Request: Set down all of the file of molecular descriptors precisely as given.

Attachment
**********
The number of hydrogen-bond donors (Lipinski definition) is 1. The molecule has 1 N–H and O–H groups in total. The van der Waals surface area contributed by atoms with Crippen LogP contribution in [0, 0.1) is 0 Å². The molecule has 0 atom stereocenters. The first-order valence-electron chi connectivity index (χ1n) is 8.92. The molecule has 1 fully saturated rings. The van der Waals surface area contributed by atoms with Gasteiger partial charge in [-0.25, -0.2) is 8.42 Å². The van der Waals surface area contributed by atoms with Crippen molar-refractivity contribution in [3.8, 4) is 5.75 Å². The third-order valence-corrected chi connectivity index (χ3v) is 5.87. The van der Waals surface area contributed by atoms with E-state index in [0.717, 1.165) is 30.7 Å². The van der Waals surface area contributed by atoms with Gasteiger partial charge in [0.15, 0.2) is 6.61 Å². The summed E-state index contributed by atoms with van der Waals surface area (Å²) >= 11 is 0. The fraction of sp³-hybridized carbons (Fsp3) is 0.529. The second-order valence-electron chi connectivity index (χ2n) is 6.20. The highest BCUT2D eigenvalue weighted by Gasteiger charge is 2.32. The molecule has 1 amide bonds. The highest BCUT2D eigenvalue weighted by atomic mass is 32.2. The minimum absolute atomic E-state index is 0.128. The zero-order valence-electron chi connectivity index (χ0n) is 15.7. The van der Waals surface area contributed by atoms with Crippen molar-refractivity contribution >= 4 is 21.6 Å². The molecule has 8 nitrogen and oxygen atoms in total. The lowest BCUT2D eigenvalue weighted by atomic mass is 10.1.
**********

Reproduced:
The number of hydrogen-bond donors (Lipinski definition) is 1. The molecule has 1 N–H and O–H groups in total. The van der Waals surface area contributed by atoms with Crippen LogP contribution in [0, 0.1) is 0 Å². The molecule has 0 atom stereocenters. The first-order valence-electron chi connectivity index (χ1n) is 8.92. The molecule has 1 fully saturated rings. The van der Waals surface area contributed by atoms with Gasteiger partial charge in [-0.25, -0.2) is 8.42 Å². The van der Waals surface area contributed by atoms with Crippen molar-refractivity contribution in [3.8, 4) is 5.75 Å². The third-order valence-corrected chi connectivity index (χ3v) is 5.87. The van der Waals surface area contributed by atoms with E-state index in [0.717, 1.165) is 30.7 Å². The van der Waals surface area contributed by atoms with Gasteiger partial charge in [0.15, 0.2) is 6.61 Å². The summed E-state index contributed by atoms with van der Waals surface area (Å²) >= 11 is 0. The fraction of sp³-hybridized carbons (Fsp3) is 0.529. The second-order valence-electron chi connectivity index (χ2n) is 6.20. The highest BCUT2D eigenvalue weighted by Gasteiger charge is 2.32. The molecule has 1 amide bonds. The highest BCUT2D eigenvalue weighted by atomic mass is 32.2. The minimum absolute atomic E-state index is 0.128. The zero-order valence-electron chi connectivity index (χ0n) is 15.7. The van der Waals surface area contributed by atoms with Crippen molar-refractivity contribution >= 4 is 21.6 Å². The molecule has 8 nitrogen and oxygen atoms in total. The lowest BCUT2D eigenvalue weighted by atomic mass is 10.1.